Chickens are good at reclaiming beds of soil that have been left fallow and preparing them for growing, but they can also cause a lot of damage to crops.

I wouldn’t let mine roam free in an active vegetable garden (although it works well if you don’t grow food!), but letting the hens roam through orchards picking up bugs is great—they really clean things up!

These hens scratch the ground, uncovering and eating bugs like fruit flies whose larvae mature under the soil before emerging as adults.

So by breaking this cycle of pests, a few chickens are worth considering.

I also learned that ducks enjoy eating stink bugs, especially nymphs.

And since they love citrus bugs, even slugs and snails, it might be possible to use these birds in orchards to control pests. Moreover, ducks don’t dig like chickens.

7. Favorable Habit

Large quantities of one type of crop grown by farmers often attract pests. 

Nature tends to correct imbalances by counteracting them to bring numbers back within manageable levels—which is why it seems that pesticides are needed on farms.

The diverse habitat is a strength for organic farmers. 

By growing a variety of produce—rather than planting all the same crop on their land—they help to prevent pest problems from becoming destructive.

Therefore, we can grow many plants simultaneously, using natural elements and native flora to encourage good insects and pests-eating animals. 

This creates a more natural habitat on your property—one that benefits you!

Aside from that, one of the best ways to naturally repel pests is by planting herbs next to your vegetables.

8. Utilize Organic Spray

Let me explain: habitat manipulation works wonders, and you rarely ever have to use organic sprays.

But if you want a combo, collaborating these two natural insecticides forms a formidable shield.

And organic spray doesn’t harm our produce, livestock, or us.

One frequently used type is mixing cups of cooking oil with a cup of dishwashing liquid. Then use one tablespoon of the mixture per liter of water in the spray bottle.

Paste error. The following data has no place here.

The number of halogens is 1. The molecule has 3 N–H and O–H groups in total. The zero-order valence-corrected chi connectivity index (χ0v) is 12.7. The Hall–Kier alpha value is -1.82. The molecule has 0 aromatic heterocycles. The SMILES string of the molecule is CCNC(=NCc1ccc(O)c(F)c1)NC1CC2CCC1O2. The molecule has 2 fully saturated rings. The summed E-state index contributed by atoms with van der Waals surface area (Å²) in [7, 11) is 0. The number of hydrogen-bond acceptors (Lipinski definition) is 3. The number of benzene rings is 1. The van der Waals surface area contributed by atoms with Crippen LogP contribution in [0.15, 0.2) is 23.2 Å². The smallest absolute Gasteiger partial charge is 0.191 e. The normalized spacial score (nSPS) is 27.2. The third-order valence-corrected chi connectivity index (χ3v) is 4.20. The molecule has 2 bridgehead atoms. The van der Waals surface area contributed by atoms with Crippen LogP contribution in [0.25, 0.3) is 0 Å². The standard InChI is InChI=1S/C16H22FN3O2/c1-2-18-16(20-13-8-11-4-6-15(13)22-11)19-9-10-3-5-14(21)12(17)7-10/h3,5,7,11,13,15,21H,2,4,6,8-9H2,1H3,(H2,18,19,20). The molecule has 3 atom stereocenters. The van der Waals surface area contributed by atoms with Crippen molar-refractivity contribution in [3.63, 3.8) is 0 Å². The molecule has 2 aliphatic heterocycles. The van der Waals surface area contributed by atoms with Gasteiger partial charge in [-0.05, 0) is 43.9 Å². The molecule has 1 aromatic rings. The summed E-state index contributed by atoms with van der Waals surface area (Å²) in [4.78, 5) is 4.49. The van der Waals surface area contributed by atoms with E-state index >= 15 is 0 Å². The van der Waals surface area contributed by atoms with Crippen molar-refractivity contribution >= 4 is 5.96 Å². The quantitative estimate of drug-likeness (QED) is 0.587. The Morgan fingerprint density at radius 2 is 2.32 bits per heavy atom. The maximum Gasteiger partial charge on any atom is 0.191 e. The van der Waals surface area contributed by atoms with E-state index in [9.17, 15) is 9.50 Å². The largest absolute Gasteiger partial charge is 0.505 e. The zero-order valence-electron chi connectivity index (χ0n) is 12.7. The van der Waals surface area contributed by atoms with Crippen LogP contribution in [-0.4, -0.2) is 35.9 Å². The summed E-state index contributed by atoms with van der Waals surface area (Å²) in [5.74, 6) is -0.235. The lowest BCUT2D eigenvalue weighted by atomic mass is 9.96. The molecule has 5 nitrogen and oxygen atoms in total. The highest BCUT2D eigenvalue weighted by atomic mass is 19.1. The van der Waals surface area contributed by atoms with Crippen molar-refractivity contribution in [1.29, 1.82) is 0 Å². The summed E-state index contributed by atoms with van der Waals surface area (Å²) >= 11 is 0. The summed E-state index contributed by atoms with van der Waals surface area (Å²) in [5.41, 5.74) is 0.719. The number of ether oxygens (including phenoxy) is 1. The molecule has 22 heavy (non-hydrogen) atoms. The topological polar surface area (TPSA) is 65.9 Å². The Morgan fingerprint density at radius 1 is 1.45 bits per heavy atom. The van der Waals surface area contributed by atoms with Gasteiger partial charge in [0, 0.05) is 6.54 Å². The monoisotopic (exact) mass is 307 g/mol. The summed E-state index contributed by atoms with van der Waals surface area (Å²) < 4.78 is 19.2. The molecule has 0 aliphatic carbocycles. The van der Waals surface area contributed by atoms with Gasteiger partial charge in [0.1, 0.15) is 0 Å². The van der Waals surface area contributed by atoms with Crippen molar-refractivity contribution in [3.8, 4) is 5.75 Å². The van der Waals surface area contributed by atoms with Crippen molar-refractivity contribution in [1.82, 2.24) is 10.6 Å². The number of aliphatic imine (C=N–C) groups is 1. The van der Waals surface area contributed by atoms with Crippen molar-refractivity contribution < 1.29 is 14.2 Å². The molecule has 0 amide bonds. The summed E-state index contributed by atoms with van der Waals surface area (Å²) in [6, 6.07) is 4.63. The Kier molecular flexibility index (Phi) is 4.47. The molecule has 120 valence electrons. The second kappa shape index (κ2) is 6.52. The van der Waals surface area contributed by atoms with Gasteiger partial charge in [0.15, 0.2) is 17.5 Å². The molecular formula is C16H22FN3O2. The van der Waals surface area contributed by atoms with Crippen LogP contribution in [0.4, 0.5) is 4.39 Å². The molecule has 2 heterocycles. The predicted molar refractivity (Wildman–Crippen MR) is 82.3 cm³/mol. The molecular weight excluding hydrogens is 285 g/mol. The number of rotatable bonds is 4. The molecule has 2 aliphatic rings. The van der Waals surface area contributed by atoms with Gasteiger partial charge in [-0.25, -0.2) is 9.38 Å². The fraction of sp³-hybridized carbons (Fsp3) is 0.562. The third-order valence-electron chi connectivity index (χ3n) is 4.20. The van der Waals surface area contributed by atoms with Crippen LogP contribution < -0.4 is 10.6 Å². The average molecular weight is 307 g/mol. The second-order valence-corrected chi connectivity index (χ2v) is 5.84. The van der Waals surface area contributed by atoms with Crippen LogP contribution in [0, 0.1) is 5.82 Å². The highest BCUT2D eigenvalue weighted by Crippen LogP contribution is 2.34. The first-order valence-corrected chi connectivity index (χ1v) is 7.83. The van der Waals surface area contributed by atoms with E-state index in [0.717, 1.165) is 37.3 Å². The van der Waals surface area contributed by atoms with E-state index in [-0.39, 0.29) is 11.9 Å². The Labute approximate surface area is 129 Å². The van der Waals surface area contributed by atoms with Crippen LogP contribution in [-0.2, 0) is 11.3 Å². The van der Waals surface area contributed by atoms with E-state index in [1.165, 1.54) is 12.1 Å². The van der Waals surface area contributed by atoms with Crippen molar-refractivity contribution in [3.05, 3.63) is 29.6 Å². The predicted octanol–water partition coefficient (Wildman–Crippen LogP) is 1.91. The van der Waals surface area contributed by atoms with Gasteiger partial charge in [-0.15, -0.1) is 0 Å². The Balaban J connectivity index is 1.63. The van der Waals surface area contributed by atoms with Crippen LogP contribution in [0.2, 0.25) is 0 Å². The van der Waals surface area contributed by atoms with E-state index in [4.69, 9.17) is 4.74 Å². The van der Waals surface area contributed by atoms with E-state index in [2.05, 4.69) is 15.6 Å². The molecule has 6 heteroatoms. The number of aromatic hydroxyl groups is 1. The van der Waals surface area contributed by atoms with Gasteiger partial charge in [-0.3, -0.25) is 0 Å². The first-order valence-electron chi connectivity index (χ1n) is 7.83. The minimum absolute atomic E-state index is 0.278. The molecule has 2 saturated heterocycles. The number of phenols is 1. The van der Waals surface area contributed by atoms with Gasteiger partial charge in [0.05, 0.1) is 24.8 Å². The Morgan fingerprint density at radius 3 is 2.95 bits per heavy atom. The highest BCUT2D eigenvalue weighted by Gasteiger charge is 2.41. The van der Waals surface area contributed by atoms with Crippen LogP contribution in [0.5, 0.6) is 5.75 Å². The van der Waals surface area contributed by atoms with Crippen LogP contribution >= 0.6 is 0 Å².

This solution smothers scale aphids, leaf miners, and mites.

A quick fix is to put a ring of Vaseline (Vaso) around the base of a plant attacked by aphids or scale.

This keeps ants from climbing up and protecting these pests from their natural predators.

So here is the myth:

Aphids and scale feed on the sap of certain trees, secreting a sweet honeydew. Ants protect these pests in exchange for this nectar-like substance, which they eat. If you kill off ants, the aphid colonies will find survival hard.

You can also use pesto oils, garlic, or chile concentrate spray. Pie Ethereum also works fine.

However, if you apply pyrethrum, bear in mind it will terminate good bugs (like bees) that are helpful.

Hence, you would use it sparingly when plants are not baring flowers or pollinating insects aren’t around.

9. Hire Bio Bugs To Fight Your Battles

Bio bugs—also known as beneficial organisms and microorganisms—are an emerging tool for gardening.

They are a form of biological control and natural enemies of the pests you’re trying to get rid of. They can be used in many ways, including releasing them directly onto your crops or the area where you have a pest problem.

Although it can seem a little expensive to buy, it can give your habitat the boost it needs to get rid of bad ones and restore nature’s balance—without using horrible chemicals that harm indiscriminate species. 

10. Exclusion!

We can keep pests away from our produce by netting or bagging them.

This method is one of the surefire ways to keep bugs, birds, and small animals at bay from your stone fruits and apples. However, it is looks untidy.

Aside from that, it is expensive and time-consuming to bag each crop.


So that is it! Hope you did you enjoyed this article. 

But one last thing before you leave:

To kick your garden pest control up a notch, combine several methods above to enhance your ovbeetlerall pest control strategy.

For instance, try companion planting and raising predator insects to double the chances of controlling your bug problems.